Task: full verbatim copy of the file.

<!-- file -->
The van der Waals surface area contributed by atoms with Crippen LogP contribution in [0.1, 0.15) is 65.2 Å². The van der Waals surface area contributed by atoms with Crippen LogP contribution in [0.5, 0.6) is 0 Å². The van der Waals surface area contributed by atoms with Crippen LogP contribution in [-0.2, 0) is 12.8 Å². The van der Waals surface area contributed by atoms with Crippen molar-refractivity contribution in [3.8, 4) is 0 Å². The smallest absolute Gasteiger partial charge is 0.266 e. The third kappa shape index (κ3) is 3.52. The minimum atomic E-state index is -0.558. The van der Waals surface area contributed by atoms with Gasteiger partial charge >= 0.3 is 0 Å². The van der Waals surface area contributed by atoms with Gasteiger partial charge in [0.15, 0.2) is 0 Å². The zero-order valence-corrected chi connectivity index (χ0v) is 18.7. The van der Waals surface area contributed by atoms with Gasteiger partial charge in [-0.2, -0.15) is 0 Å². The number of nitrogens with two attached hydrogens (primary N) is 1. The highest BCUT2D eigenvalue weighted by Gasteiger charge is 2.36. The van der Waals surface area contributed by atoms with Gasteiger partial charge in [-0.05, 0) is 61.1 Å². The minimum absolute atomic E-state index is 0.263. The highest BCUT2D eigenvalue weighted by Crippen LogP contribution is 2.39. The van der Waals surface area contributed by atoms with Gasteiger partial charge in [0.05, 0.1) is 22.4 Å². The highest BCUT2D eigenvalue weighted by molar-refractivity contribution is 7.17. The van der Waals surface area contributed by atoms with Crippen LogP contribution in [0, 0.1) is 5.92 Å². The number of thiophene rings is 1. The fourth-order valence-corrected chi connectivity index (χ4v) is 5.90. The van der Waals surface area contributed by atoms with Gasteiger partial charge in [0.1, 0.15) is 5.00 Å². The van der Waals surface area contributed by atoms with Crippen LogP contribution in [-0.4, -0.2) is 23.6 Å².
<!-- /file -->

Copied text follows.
The van der Waals surface area contributed by atoms with Crippen LogP contribution in [0.1, 0.15) is 65.2 Å². The van der Waals surface area contributed by atoms with Crippen LogP contribution in [0.5, 0.6) is 0 Å². The van der Waals surface area contributed by atoms with Crippen LogP contribution in [-0.2, 0) is 12.8 Å². The van der Waals surface area contributed by atoms with Crippen molar-refractivity contribution in [3.8, 4) is 0 Å². The smallest absolute Gasteiger partial charge is 0.266 e. The third kappa shape index (κ3) is 3.52. The minimum atomic E-state index is -0.558. The van der Waals surface area contributed by atoms with Gasteiger partial charge >= 0.3 is 0 Å². The van der Waals surface area contributed by atoms with Gasteiger partial charge in [0.15, 0.2) is 0 Å². The zero-order valence-corrected chi connectivity index (χ0v) is 18.7. The van der Waals surface area contributed by atoms with Gasteiger partial charge in [-0.2, -0.15) is 0 Å². The number of nitrogens with two attached hydrogens (primary N) is 1. The highest BCUT2D eigenvalue weighted by Gasteiger charge is 2.36. The van der Waals surface area contributed by atoms with Gasteiger partial charge in [-0.05, 0) is 61.1 Å². The minimum absolute atomic E-state index is 0.263. The highest BCUT2D eigenvalue weighted by Crippen LogP contribution is 2.39. The van der Waals surface area contributed by atoms with Gasteiger partial charge in [0.05, 0.1) is 22.4 Å². The highest BCUT2D eigenvalue weighted by molar-refractivity contribution is 7.17. The van der Waals surface area contributed by atoms with Crippen LogP contribution in [0, 0.1) is 5.92 Å². The number of thiophene rings is 1. The fourth-order valence-corrected chi connectivity index (χ4v) is 5.90. The van der Waals surface area contributed by atoms with Gasteiger partial charge in [0.1, 0.15) is 5.00 Å². The van der Waals surface area contributed by atoms with Crippen LogP contribution in [-0.4, -0.2) is 23.6 Å².